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by Jane Nelsen, co-author of Positive Discipline for Teenagers.

Friend or Parent

I just received an interesting question from a journalist wondering if parents could be both a friend and a disciplinarian. Following is my answer:

I'm not sure what you mean by disciplinarian and what you mean by friend. When people say, “You should be a parent, not a friend to your children,” I always wonder what kind of friend they are talking about. The implication is that friends are wishy washy. I don't have any wishy washy friends. My friends treat me with respect, are honest, hold me accountable, tell me what I need to hear in very loving ways, and don't put up with disrespect. And they love me and encourage me through all my ups and downs. Sounds like good parenting to me.

Regarding the disciplinarian part of the question, in all of the Positive Discipline books, we do not advocate punishment of any kind—which is what most people mean by disciplinarian. We believe in respectfully involving kids in focusing on solutions that are respectful to everyone.

How many friends would we have if we used any of the following disciplinarian methods with them?

  1. Lecture
  2. Nag
  3. Try to control through punishments and withdrawal of privileges
  4. Tell us what to do, when to do it, and how to do it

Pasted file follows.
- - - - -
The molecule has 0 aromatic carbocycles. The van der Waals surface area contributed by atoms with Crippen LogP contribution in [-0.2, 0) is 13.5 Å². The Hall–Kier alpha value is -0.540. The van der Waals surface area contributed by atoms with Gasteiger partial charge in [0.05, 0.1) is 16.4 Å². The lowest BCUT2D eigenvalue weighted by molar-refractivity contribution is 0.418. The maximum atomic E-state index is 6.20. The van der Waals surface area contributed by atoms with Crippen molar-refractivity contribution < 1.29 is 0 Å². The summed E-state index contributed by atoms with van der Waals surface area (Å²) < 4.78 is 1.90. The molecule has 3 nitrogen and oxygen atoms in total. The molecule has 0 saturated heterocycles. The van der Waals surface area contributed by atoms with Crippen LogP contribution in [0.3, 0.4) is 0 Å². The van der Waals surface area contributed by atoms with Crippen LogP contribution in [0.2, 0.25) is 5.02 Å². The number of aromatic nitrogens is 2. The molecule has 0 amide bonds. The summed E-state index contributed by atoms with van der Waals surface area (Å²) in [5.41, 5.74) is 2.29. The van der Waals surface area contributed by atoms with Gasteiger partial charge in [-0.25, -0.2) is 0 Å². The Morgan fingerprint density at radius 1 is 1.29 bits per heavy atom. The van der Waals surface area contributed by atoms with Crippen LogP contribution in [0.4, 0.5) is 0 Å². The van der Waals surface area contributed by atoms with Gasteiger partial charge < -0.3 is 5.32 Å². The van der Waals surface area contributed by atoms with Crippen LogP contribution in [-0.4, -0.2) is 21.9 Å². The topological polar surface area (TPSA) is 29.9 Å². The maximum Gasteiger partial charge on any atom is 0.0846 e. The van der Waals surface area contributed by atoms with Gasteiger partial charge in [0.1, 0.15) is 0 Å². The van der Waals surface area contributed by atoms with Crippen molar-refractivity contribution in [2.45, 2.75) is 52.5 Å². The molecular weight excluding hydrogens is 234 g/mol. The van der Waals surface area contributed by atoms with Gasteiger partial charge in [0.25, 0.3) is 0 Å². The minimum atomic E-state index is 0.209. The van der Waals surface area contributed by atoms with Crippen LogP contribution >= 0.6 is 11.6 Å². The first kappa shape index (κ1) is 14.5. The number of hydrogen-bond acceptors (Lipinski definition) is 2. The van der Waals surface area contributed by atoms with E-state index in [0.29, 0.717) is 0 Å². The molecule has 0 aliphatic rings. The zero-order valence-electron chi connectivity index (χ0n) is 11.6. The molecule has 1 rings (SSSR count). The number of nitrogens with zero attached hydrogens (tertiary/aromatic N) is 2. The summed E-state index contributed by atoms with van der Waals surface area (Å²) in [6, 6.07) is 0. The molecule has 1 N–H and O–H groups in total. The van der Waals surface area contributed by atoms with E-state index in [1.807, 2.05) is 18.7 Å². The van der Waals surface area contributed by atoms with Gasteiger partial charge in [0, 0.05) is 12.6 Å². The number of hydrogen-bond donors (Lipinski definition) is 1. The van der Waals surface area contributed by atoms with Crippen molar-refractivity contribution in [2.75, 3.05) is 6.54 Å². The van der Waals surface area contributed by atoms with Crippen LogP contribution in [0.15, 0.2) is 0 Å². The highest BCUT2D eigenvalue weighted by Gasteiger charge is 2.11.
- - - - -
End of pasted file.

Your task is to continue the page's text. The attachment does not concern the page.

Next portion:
5. Withdraw love or show strong disappointment when expectations aren’t met

A theme I share with parents and teachers is "connection before correction." In other words, you have to have a good relationship before you can teach children anything—and then correction still means solving problems together respectfully. Parents would have much greater influence if they were good friends to their children by:

  1. Encouraging (unconditional love)
  2. Friendly discussions
  3. Brainstorming for solutions
  4. Scheduling special time for fun
  5. Regular family meetings that involve all of the above
  6. Making sure kids know you are on their side

One father shared that he was in the middle of an argument with his teenage son when he stopped and said, “Son, do you know I’m on your side?” His son got tears in his eyes and said, “How would I know that?” Friends usually know we are on their side. Do our children?

Create a connection (closeness and trust), and then use respectful methods for correction. In other words, be a good friend to your child.


I like very much how you emphasize "connection before correction." The question that was poised to you, regarding whether parents have to choose between being friends or being parents to our children, like many other questions, is a question based on a false either-or supposition. It assumes that when we become friends to our children, we abandon parenting, and that we are incapable of exercising discipline. I like how you question the definition of "discipline," too. As well as questioning what is meant by "friend." For me, "discipline" means the same thing as creating discipleship, which means that I exercise conscious effort to set an example worthy of my children's following. It means I am present with them in their development of their understanding of their reality, as I am in my interpretation of my own. Correction is something I must do with my own life, and I also respectfully correct others who wish to live more fully and consider me their friend. I hope that for my children, I am both friend and parent.

Online Learning

Positive Discipline offers online learning options for parents, teachers, and parent educators. Learn in the comfort of your own home and at your own pace. You have unlimited access to our online streaming programs, so you can watch and re-watch the videos as often as you like.